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‘Avengers’ #4 and Other Travels in Space and Time [Review]

It’s been said that in all of history you’d only need to ever hold one time traveler’s convention. Simply name a date and a place and theoretically every intrepid chrononaut should eventually find out when to show up and then fuss with whatever buttons, dials, toggles and/or noise making light-filled tubes are required to make sure they show up at that precise moment of being properly late enough to be cool. People, if you assume that MIT students are people and not robots masquerading as human beings, have already tried to do this, and the fact that it hasn’t worked has caused some to speculate time travel’s not possible. But that hasn’t stopped comics from holding its own time travel convention this week, and while “Avengers” #4 is the star attraction it’s far from alone.On the DC side, “Batman” 702 flashes back to the time travel events before the current adventures through history involving Bruce Wayne, while “Time Masters: Vanishing Point” #2 examines the journeys of Rip Hunter, Booster Gold, Superman and Green Lantern as they attempt to follow Batman, get lost, and meet scantily clad people with swords. And then, not to be left out, the main story in “Superman/Batman” #75 involves a cross-time team up with the Legion of Superheroes as they try to save Superman from a time traveling Lex Luthor clone from the future.

Although the real reason to pick up the issue is a two-page story by Brian Azzarello and Lee Bermejo, in which they beautifully take the readers back to the early 90s via a Lex Luthor and Joker piece flawlessly rendered in the style of Bill Watterson’s “Calvin and Hobbes.” I could believe that this is the event all of the time travelers happen to be showing up to witness, because it’s the best thing to appear in a comic book this week.

Joining “Avengers” on the Marvel side is the second part of a “Fantastic Four” story in which Reed Richards’ father Nathaniel travels back in time to his son’s past in order to help Reed’s son from the future save time from ending. It involves a cyborg monkey, a giant-headed midget pirate who dual-wields cutlasses, a robot centurion, and a strange link between time traveling and facial hair. Please trust me when I say all of that makes more sense in context.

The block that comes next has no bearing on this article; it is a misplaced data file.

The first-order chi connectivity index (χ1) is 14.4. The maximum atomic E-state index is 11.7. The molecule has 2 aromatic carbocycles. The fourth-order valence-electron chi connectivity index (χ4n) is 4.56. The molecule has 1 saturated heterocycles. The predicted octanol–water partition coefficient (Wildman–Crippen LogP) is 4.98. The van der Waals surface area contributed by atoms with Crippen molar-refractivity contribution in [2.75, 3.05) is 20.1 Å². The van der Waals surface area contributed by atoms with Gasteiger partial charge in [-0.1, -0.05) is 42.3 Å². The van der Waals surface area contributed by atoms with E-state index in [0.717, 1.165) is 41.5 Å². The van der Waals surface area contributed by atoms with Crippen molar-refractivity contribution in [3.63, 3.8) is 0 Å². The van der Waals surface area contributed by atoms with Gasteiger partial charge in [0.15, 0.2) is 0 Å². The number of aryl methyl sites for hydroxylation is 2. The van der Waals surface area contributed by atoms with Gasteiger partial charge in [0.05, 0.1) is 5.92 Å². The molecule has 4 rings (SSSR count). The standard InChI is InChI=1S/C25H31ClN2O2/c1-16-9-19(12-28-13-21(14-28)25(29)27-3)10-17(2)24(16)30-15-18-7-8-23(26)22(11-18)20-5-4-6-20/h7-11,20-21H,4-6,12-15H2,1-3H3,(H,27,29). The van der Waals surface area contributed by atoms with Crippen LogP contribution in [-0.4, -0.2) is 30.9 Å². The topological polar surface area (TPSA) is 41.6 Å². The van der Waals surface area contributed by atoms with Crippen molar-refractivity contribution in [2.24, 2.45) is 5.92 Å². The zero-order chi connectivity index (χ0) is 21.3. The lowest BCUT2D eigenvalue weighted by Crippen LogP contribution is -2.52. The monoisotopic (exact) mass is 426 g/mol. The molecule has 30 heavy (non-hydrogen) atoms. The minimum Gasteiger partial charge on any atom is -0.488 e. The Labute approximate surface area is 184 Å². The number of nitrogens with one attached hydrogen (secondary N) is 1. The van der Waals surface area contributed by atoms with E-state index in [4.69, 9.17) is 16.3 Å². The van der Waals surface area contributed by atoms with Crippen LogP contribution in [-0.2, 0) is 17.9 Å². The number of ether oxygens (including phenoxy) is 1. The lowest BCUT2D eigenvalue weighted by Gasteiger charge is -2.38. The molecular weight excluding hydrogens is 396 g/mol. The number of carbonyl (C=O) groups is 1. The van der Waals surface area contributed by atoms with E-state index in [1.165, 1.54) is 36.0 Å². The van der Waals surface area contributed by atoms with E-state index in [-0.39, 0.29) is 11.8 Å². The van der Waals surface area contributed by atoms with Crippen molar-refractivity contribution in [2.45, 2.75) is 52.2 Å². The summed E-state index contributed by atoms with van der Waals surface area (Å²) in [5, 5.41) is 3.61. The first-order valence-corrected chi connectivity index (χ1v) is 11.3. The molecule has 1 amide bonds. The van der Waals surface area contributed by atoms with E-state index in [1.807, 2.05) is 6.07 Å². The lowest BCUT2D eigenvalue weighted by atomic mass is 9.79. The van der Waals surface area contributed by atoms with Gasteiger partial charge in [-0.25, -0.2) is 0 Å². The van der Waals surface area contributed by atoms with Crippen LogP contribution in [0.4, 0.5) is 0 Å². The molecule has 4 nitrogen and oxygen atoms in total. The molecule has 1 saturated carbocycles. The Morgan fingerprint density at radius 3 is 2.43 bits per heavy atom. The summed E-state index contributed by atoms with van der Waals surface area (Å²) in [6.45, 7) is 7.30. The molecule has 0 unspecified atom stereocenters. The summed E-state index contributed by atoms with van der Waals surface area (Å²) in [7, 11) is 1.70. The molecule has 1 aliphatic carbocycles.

But the book I really want to discuss is Bendis and Romita Jr.’s best work so far on “Avengers”. What sets their fourth issue apart from the other dozen time travel books coming out this week is that it embraces the often confusing nature of concept. In all of this week’s other releases there’s invariably some character who understands the mechanics of time travel and acts as a guide, explaining the complex situation to everyone else and through them to the reader.

In “Avengers,” the team has been split into two groups, one in the future and one in the present, and both find themselves in the middle of chaotic fights and have no idea what’s going on or how to fix it. Bendis and Romita decide to use that chaos to create a frantic pacing for the story and the action scenes. This is a Bendis Avengers book, which means everyone but Thor talks like Spider-Man, Spider-Man talks like double Spider-Man, and Hawkeye gets all the really good Spider-Man-esque lines. It’s a style that’s not to everyone’s tastes but it all works for me this week because it’s particularly well done with several great dialogue exchanges.

Part of the reason time travel’s a tricky subject is that in reality the guesses we have about how it might actually work, assuming it even could, are far-fetched and confusing as is. So any attempt to deliver exposition to the reader always seems to be an obvious info-dump where the writer goes “here are the rules that will be important to the plot of the story I’m about to tell, pay attention because this will be relevant to plot twists that will happen later.” Bendis’ choice to have the characters instead say to each other, “I have no idea what’s going on and it’s freaking me out” actually helps the reader to identify with them more.

Plus it frees up more time for them to focus on the fun things you can do with time travel. Things like having Killraven show up with Devil Dinosaur, only to have both attacked by Martians that are then blown up by Thor. Things like having a beautiful two-page spread of Thor looking at a New York skyline ravaged by the havoc of the timestream, complete with zeppelins, spaceships, biplanes, pterodactyls, and Galactus thrown in for good measure. And even the story’s strong, with the Next Avengers and the Maestro finally showing up after their cameo in issue 1 and providing an unexpected surprise twist that alters the direction we’d been led to believe the narrative was going.

“Avengers” #4 took a series I’d perceived as so far offering set piece after loosely connected set piece and solidifies what’s come before into a more cohesive story, having a lot of fun along the way in how it does it. It was a welcome alternative to the other time travel books out this week because, while I don’t know about you, I know I’d rather read a story where instead of taking the time to explain how time travel works, the characters just say things like “Explanations can wait, me from the future. First throw me that sword so I can decapitate the Tyrannosaurus charging at me.”

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